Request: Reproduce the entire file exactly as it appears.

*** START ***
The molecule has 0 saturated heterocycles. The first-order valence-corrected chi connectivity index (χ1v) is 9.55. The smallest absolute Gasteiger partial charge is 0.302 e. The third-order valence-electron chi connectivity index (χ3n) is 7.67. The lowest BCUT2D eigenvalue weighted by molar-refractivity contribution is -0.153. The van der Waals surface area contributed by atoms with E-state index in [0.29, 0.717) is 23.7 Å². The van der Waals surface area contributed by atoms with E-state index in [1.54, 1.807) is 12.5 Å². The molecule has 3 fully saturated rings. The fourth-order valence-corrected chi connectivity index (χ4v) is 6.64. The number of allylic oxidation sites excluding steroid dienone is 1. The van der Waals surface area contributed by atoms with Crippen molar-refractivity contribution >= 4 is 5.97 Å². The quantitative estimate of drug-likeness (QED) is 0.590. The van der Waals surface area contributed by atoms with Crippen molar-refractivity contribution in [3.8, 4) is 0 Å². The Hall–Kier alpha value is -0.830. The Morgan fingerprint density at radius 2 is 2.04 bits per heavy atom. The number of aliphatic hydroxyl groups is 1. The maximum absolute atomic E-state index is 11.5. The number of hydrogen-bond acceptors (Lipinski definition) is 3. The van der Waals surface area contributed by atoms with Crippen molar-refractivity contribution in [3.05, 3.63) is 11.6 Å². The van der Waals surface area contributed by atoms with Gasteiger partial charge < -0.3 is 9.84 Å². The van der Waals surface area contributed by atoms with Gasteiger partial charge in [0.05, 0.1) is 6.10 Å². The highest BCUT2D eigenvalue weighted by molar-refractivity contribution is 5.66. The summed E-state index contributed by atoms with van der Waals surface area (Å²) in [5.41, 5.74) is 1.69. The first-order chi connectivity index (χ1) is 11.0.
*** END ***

The molecule has 0 saturated heterocycles. The first-order valence-corrected chi connectivity index (χ1v) is 9.55. The smallest absolute Gasteiger partial charge is 0.302 e. The third-order valence-electron chi connectivity index (χ3n) is 7.67. The lowest BCUT2D eigenvalue weighted by molar-refractivity contribution is -0.153. The van der Waals surface area contributed by atoms with E-state index in [0.29, 0.717) is 23.7 Å². The van der Waals surface area contributed by atoms with E-state index in [1.54, 1.807) is 12.5 Å². The molecule has 3 fully saturated rings. The fourth-order valence-corrected chi connectivity index (χ4v) is 6.64. The number of allylic oxidation sites excluding steroid dienone is 1. The van der Waals surface area contributed by atoms with Crippen molar-refractivity contribution >= 4 is 5.97 Å². The quantitative estimate of drug-likeness (QED) is 0.590. The van der Waals surface area contributed by atoms with Crippen molar-refractivity contribution in [3.8, 4) is 0 Å². The Hall–Kier alpha value is -0.830. The Morgan fingerprint density at radius 2 is 2.04 bits per heavy atom. The number of aliphatic hydroxyl groups is 1. The maximum absolute atomic E-state index is 11.5. The number of hydrogen-bond acceptors (Lipinski definition) is 3. The van der Waals surface area contributed by atoms with Crippen molar-refractivity contribution in [3.05, 3.63) is 11.6 Å². The van der Waals surface area contributed by atoms with Gasteiger partial charge < -0.3 is 9.84 Å². The van der Waals surface area contributed by atoms with Gasteiger partial charge in [0.05, 0.1) is 6.10 Å². The highest BCUT2D eigenvalue weighted by molar-refractivity contribution is 5.66. The summed E-state index contributed by atoms with van der Waals surface area (Å²) in [5.41, 5.74) is 1.69. The first-order chi connectivity index (χ1) is 11.0.